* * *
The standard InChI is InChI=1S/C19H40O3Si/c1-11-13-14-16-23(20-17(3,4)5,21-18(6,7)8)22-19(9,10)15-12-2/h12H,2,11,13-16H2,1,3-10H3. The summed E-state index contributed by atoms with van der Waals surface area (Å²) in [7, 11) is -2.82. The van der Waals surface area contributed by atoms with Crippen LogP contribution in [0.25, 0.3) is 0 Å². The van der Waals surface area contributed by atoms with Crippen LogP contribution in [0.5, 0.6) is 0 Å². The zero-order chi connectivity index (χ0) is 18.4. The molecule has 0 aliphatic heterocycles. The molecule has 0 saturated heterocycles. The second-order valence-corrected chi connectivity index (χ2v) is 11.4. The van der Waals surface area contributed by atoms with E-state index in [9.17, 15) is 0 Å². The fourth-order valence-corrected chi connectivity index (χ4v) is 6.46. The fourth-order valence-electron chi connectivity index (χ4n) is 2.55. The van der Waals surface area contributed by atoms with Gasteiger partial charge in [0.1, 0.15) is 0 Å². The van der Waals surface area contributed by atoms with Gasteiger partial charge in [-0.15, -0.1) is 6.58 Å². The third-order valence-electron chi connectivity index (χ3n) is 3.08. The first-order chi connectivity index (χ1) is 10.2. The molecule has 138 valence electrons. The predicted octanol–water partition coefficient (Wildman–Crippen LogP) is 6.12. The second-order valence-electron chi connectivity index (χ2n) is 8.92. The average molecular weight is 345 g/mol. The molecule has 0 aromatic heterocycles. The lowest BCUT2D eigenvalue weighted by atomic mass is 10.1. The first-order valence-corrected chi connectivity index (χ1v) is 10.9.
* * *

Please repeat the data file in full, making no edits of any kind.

The standard InChI is InChI=1S/C19H40O3Si/c1-11-13-14-16-23(20-17(3,4)5,21-18(6,7)8)22-19(9,10)15-12-2/h12H,2,11,13-16H2,1,3-10H3. The summed E-state index contributed by atoms with van der Waals surface area (Å²) in [7, 11) is -2.82. The van der Waals surface area contributed by atoms with Crippen LogP contribution in [0.25, 0.3) is 0 Å². The van der Waals surface area contributed by atoms with Crippen LogP contribution in [0.5, 0.6) is 0 Å². The zero-order chi connectivity index (χ0) is 18.4. The molecule has 0 aliphatic heterocycles. The molecule has 0 saturated heterocycles. The second-order valence-corrected chi connectivity index (χ2v) is 11.4. The van der Waals surface area contributed by atoms with E-state index in [9.17, 15) is 0 Å². The fourth-order valence-corrected chi connectivity index (χ4v) is 6.46. The fourth-order valence-electron chi connectivity index (χ4n) is 2.55. The van der Waals surface area contributed by atoms with Gasteiger partial charge in [0.1, 0.15) is 0 Å². The van der Waals surface area contributed by atoms with Gasteiger partial charge in [-0.15, -0.1) is 6.58 Å². The third-order valence-electron chi connectivity index (χ3n) is 3.08. The first-order chi connectivity index (χ1) is 10.2. The molecule has 138 valence electrons. The predicted octanol–water partition coefficient (Wildman–Crippen LogP) is 6.12. The second-order valence-electron chi connectivity index (χ2n) is 8.92. The average molecular weight is 345 g/mol. The molecule has 0 aromatic heterocycles. The lowest BCUT2D eigenvalue weighted by atomic mass is 10.1. The first-order valence-corrected chi connectivity index (χ1v) is 10.9.